MANILA, Philippines – Louie Sangalang learned that he had cancer when he was 21 years old. Instead of giving in, he turned to sports to fight the disease. He shares how keeping an athletic mindset has helped him power through the physical, mental, and emotional stresses of rehabilitation.
“I found out I had cancer in 2000 – I was still in college, and it was my last year – through the biopsy in my appendix. I was shocked, I was very shocked, because I knew I had an athletic lifestyle before,” shared Louie.
The moment he found out, Louie tried to learn as much as he could about his disease, and told himself that he was going to do everything in his power to fight it. His first thought was to get back that athletic mindset he lost when he was in college.
But it wasn’t the cancer that caused him pain, it was the treatment and the adjustments that he had to make that came with it.
“ It’s actually the treatment that is very, very difficult to deal with. Your body undergoes a tremendous amount of pain and rehabilitation. I can’t even describe how challenging that was,” he said.
Despite the pain that he felt, he still pushed himself and tried as best as he could to take care of himself both physically and mentally.
“I train almost every day. For my recovery, I was running and alternating that with wrestling in the morning. Boxing 3 times a week; and Muay Thai, twice a week. And in the evenings I would do Jiu Jitsu,” said Louie.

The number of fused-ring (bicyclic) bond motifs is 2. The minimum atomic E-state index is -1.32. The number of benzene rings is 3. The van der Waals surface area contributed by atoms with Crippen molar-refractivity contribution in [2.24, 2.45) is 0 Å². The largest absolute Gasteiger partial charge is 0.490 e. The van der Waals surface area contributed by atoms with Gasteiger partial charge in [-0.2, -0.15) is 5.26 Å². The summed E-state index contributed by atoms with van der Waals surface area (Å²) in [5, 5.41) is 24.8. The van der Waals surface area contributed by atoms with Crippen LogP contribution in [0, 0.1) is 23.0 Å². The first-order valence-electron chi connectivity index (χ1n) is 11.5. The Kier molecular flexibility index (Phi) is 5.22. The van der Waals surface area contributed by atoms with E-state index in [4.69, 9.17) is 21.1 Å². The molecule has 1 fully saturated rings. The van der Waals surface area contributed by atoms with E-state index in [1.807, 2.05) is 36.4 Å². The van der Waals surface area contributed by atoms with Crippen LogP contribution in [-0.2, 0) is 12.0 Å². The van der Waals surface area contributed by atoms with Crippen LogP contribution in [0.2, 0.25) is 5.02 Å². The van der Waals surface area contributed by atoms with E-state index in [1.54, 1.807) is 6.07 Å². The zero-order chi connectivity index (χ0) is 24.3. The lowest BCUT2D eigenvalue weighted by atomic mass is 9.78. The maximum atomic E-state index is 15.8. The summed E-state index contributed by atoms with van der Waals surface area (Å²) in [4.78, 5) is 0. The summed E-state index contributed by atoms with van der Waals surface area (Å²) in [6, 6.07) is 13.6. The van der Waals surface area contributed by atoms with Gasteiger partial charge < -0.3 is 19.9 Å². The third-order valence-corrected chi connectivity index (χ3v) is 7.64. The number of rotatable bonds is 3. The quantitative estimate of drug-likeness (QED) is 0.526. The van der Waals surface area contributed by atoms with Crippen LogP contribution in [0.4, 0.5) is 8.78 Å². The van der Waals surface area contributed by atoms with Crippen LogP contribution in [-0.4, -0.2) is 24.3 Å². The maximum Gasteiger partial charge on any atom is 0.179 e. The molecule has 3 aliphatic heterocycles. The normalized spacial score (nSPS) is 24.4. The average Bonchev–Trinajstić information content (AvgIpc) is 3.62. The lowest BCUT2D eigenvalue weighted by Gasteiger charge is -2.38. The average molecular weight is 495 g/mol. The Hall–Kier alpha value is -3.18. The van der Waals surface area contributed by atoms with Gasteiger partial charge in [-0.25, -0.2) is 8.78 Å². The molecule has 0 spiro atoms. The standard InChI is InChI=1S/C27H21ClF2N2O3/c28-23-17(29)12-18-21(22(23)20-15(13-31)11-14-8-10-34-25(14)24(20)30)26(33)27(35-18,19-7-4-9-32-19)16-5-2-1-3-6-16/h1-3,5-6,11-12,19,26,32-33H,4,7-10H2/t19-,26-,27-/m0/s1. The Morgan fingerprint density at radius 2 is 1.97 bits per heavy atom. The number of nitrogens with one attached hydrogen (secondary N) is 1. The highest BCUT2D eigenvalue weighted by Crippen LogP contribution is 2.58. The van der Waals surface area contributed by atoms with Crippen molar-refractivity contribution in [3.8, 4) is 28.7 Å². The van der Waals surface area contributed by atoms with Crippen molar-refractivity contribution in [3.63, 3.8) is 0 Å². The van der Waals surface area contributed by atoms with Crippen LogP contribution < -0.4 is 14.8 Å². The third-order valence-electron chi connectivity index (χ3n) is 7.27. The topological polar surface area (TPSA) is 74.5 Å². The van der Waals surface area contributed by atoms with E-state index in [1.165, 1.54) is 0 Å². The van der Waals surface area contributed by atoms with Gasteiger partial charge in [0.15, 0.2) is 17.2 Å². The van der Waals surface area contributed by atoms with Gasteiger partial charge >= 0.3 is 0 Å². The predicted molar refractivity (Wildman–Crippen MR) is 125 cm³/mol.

"I'm not saying that being active will cure cancer. It certainly doesn't. But having [an] athletic mindset gave me the discipline to actually live a healthier lifestyle – a more active lifestyle that will reduce the risk of the disease coming back again. I make sure that I always take care of my body,” he added.
Louie found strength in sports. Through his MMA tournaments and the triathlons he competed in, he was able to learn more about himself and his body, and was able to take control of his situation.
“First thing I would tell people is to believe in yourself. Seconds is to have no regrets. Third is to not be a victim of circumstance because you can always do something about the situation. Fourth is to take care of your body. How you treat your body is a reflection of how you treat others. And, finally, never give up. No matter how hard or difficult, how painful the experience is, just keep on fighting,” he shared. – Rappler.com